By Tiisetso Motsoeneng and Camillus Eboh
JOHANNESBURG/ABUJA (Reuters) - The amount of money which South Africa's MTN Group <MTNJ.J> is alleged to have illegally moved out of Nigeria is "mind boggling", a Nigerian lawmaker said on Thursday at the start of a parliamentary investigation into the telecoms company.
He did not specify what the alleged amount might be.
Nigeria's upper house of parliament agreed last month to investigate whether the company unlawfully repatriated $13.92 billion between 2006 and 2016.
MTN shares fell 3.2 percent to more than six-year lows after Bloomberg quoted a senator as saying the amount could be "outrageously higher". The shares later pared some losses.
The accusations of illegal money transfers were denied by MTN Nigeria Chief Executive Ferdi Moolman, who appeared at the hearing.
"MTN categorically denies all suggestions that its bankers in strict violation of the FEMM Act (Foreign Exchange (Monitoring and Miscellaneous Act) and Foreign Exchange Manual, repatriated $13.92 billion illegally out of Nigeria," said Moolman.
The allegation is the latest setback for Africa's biggest telecoms firm in its most lucrative but increasingly most problematic market, coming months after it agreed to pay a greatly reduced fine of 330 billion naira ($1.08 billion) to end a long running dispute over unregistered SIM cards.
MTN officials, Nigeria's trade minister and four lenders were due to appear at the parliamentary hearing, which started on Thursday.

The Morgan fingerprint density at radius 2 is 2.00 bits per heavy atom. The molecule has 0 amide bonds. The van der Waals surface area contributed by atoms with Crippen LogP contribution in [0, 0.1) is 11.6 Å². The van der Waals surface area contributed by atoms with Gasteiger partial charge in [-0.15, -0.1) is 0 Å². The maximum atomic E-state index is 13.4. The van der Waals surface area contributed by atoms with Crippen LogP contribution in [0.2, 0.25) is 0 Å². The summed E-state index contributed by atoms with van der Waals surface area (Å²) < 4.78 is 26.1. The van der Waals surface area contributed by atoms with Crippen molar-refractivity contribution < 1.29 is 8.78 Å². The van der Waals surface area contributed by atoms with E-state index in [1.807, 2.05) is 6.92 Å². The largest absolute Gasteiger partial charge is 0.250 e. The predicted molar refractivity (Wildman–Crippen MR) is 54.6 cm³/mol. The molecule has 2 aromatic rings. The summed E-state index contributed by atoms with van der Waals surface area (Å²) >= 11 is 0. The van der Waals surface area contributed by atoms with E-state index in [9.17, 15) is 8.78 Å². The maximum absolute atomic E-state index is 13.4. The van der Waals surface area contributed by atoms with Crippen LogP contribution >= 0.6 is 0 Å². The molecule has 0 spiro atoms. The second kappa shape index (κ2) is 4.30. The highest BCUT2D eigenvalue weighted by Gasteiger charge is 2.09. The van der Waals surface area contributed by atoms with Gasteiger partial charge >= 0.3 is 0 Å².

"It is not what we can sweep under the carpet. We intend to get to the bottom of the fact, all of the fact, nothing but the fact," said Olusola Adeyeye, a senator, reading out a statement from Senate leader Bukola Saraki, said at the start of hearing.
Dino Melaye, the senator who first made the allegations in a motion passed by lawmakers last month, said he raised the issue "as a patriotic Nigerian, a whistleblower and an anti-corruption crusader", adding that he stood by the allegations.
MTN is the largest mobile network operator in Nigeria, Africa's most populous nation and has the continent's biggest economy. The country accounts for a third of MTN's revenue.
It follows a row between South African hotel and gaming group Sun International <SUIJ.J> and Nigeria's Economic and Financial Crimes Commission over its investment in a hotel operator in Lagos. The disagreement caused Sun International to pull out of Nigeria in August.
Rafiu Ibrahim, chairman of Nigeria's senate investigative panel on alleged illegal repatriation of funds, said on Wednesday that a team of international and local accountancy experts and lawyers had been assembled to look into the matter.
"Investors are nervous with what's happening with Nigeria purely because the past history has shown us that typically the government tends to move the goal posts," Independent Securities trader Ryan Woods said.
($1 = 304.5000 naira)
(Additional reporting by Ulf Laessing in Lagos; editing by Jason Neely and David Evans)